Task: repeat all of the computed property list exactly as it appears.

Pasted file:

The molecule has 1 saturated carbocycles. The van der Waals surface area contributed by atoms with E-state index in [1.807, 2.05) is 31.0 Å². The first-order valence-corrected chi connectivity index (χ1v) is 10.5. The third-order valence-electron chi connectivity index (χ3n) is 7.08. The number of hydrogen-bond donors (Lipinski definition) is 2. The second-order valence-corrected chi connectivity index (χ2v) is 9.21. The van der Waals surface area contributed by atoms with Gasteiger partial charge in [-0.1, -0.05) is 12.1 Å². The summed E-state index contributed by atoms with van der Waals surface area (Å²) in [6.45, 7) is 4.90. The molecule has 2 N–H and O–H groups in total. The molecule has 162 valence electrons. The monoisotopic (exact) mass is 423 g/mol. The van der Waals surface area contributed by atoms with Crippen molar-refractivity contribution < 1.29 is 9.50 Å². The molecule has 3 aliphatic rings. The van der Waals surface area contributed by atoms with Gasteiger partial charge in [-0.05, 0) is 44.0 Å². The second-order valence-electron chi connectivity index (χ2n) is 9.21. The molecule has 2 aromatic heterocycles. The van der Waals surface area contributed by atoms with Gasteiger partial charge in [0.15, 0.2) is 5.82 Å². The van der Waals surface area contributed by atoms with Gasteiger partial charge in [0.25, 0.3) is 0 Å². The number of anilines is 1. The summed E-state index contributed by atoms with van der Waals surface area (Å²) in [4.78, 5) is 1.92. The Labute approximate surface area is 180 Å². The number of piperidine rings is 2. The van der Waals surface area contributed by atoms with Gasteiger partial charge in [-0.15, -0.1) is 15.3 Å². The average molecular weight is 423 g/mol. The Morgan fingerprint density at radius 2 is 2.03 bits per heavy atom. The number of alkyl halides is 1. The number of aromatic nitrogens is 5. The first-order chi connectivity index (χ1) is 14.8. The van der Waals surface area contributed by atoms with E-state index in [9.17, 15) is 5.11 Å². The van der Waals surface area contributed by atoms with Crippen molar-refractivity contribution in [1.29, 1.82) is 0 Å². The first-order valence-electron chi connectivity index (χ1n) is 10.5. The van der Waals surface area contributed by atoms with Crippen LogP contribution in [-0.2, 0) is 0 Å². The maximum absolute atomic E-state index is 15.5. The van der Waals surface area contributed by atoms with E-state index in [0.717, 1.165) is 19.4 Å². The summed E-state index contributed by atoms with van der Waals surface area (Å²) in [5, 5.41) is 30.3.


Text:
The molecule has 1 saturated carbocycles. The van der Waals surface area contributed by atoms with E-state index in [1.807, 2.05) is 31.0 Å². The first-order valence-corrected chi connectivity index (χ1v) is 10.5. The third-order valence-electron chi connectivity index (χ3n) is 7.08. The number of hydrogen-bond donors (Lipinski definition) is 2. The second-order valence-corrected chi connectivity index (χ2v) is 9.21. The van der Waals surface area contributed by atoms with Gasteiger partial charge in [-0.1, -0.05) is 12.1 Å². The summed E-state index contributed by atoms with van der Waals surface area (Å²) in [6.45, 7) is 4.90. The molecule has 2 N–H and O–H groups in total. The molecule has 162 valence electrons. The monoisotopic (exact) mass is 423 g/mol. The van der Waals surface area contributed by atoms with Crippen molar-refractivity contribution < 1.29 is 9.50 Å². The molecule has 3 aliphatic rings. The van der Waals surface area contributed by atoms with Gasteiger partial charge in [-0.05, 0) is 44.0 Å². The second-order valence-electron chi connectivity index (χ2n) is 9.21. The molecule has 2 aromatic heterocycles. The van der Waals surface area contributed by atoms with Gasteiger partial charge in [0.15, 0.2) is 5.82 Å². The van der Waals surface area contributed by atoms with Gasteiger partial charge in [0.25, 0.3) is 0 Å². The number of anilines is 1. The summed E-state index contributed by atoms with van der Waals surface area (Å²) in [4.78, 5) is 1.92. The Labute approximate surface area is 180 Å². The number of piperidine rings is 2. The van der Waals surface area contributed by atoms with Gasteiger partial charge in [-0.15, -0.1) is 15.3 Å². The average molecular weight is 423 g/mol. The Morgan fingerprint density at radius 2 is 2.03 bits per heavy atom. The number of alkyl halides is 1. The number of aromatic nitrogens is 5. The first-order chi connectivity index (χ1) is 14.8. The van der Waals surface area contributed by atoms with E-state index in [9.17, 15) is 5.11 Å². The van der Waals surface area contributed by atoms with Crippen molar-refractivity contribution in [1.29, 1.82) is 0 Å². The first-order valence-electron chi connectivity index (χ1n) is 10.5. The van der Waals surface area contributed by atoms with Crippen LogP contribution in [-0.2, 0) is 0 Å². The maximum absolute atomic E-state index is 15.5. The van der Waals surface area contributed by atoms with E-state index in [0.717, 1.165) is 19.4 Å². The summed E-state index contributed by atoms with van der Waals surface area (Å²) in [5, 5.41) is 30.3.